Property Accountant Job Duties and Education Requirements

Sep 09, 2019

Property accountants require significant formal education. Learn about the education, job duties and certification requirements to see if this is the right career for you.

Property accountants work on the financial side of real estate. They need a bachelor's degree in accounting for entry-level positions. Certification is also available and is recommended for those seeking work as property accountants.

Essential Information

Property accountants specialize in addressing the many financial requirements needed to buy and sell real estate. Job responsibilities include maintaining records of assets and funds, preparing portfolios, drawing up budgets, setting up escrow accounts, and preparing statements.

According to the U.S. Bureau of Labor Statistics (BLS), most employers prefer to hire accountants who hold at least a bachelor's degree. Property accountants can specialize in commercial, industrial or private real estate. Becoming a certified public accountant (CPA) is not required for all professionals in this field, per the BLS, although it may help accountants gain more clients. Individuals should check the qualifications needed to take CPA exams, since requirements vary from state to state.

Required Education Bachelor's degree
Other Requirements Certified Public Accountant (CPA) certification recommended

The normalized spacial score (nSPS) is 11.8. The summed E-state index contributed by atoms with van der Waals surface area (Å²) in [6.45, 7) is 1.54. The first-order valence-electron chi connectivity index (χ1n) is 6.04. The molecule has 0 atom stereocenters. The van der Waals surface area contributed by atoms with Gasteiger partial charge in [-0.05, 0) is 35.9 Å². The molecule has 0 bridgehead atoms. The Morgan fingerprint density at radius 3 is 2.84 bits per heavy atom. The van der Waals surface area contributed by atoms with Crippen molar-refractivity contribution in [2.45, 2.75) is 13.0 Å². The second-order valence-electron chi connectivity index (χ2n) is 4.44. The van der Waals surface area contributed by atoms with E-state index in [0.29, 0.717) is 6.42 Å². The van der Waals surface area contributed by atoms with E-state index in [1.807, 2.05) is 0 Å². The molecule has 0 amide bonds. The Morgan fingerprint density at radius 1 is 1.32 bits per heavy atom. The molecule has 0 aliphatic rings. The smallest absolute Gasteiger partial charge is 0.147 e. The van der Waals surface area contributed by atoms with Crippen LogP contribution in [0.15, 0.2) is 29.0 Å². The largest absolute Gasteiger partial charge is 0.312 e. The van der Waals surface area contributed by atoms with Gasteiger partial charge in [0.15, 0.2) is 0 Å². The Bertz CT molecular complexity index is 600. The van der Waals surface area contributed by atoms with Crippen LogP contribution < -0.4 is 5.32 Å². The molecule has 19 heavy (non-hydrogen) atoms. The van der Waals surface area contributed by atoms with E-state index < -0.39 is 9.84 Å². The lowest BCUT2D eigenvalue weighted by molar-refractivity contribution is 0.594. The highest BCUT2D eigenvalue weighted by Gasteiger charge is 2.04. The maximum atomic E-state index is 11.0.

Median Salary (2018)   $70,500 (for all accountants and auditors)*
 Projected Job Growth (2018-2028)   6% growth (for all accountants and auditors)*

Source: *U.S. Bureau of Labor Statistics.

Educational Requirements

A career as a property accountant requires a bachelor's degree in accounting, at minimum. An accredited accounting program at a college or university provides prospective property accountants with a comprehensive overview of accounting theory and analysis. These programs focus on procedures for property accountancy such as asset management, cost analysis, financial statement reporting and analysis, auditing techniques, federal regulation adherence and managerial accounting.

Students are also taught the ethical and performance standards of the accounting profession. Many schools also give students the opportunity to earn co-op credits while working in the field. After graduation, individuals may choose to study and take the CPA exam. While not a necessity for general property accounting work, becoming a CPA is necessary if a property accountant decides to start his or her own business and file with the Securities and Exchange Commission. Although eligibility requirements vary per state, the BLS notes that most states require applicants to have at least 150-credit hours of accounting-related coursework, even though most bachelor's degree programs are only 120-credit hours. Therefore, to qualify for CPA exams, individuals may need to take additional undergraduate or graduate level accounting courses, depending on state guidelines.

Salary Statistics and Job Outlook

Although the U.S. Bureau of Labor Statistics does not track data for property accountants specifically, it reported that the median annual salary for accountants and auditors in general was $70,500 in 2018. The hiring of new accountants and auditors was expected to rise 6% between 2018 and 2028, per the BLS, which is as fast as average compared to all occupations.

Becoming a property accountant requires a bachelor's degree in accounting. Certification is not required unless one will be filing documents with the Securities and Exchange Commission, but it can help to improve one's job outlook. Qualifications for the CPA exam vary per state, though they usually entail some coursework beyond a bachelor's program.

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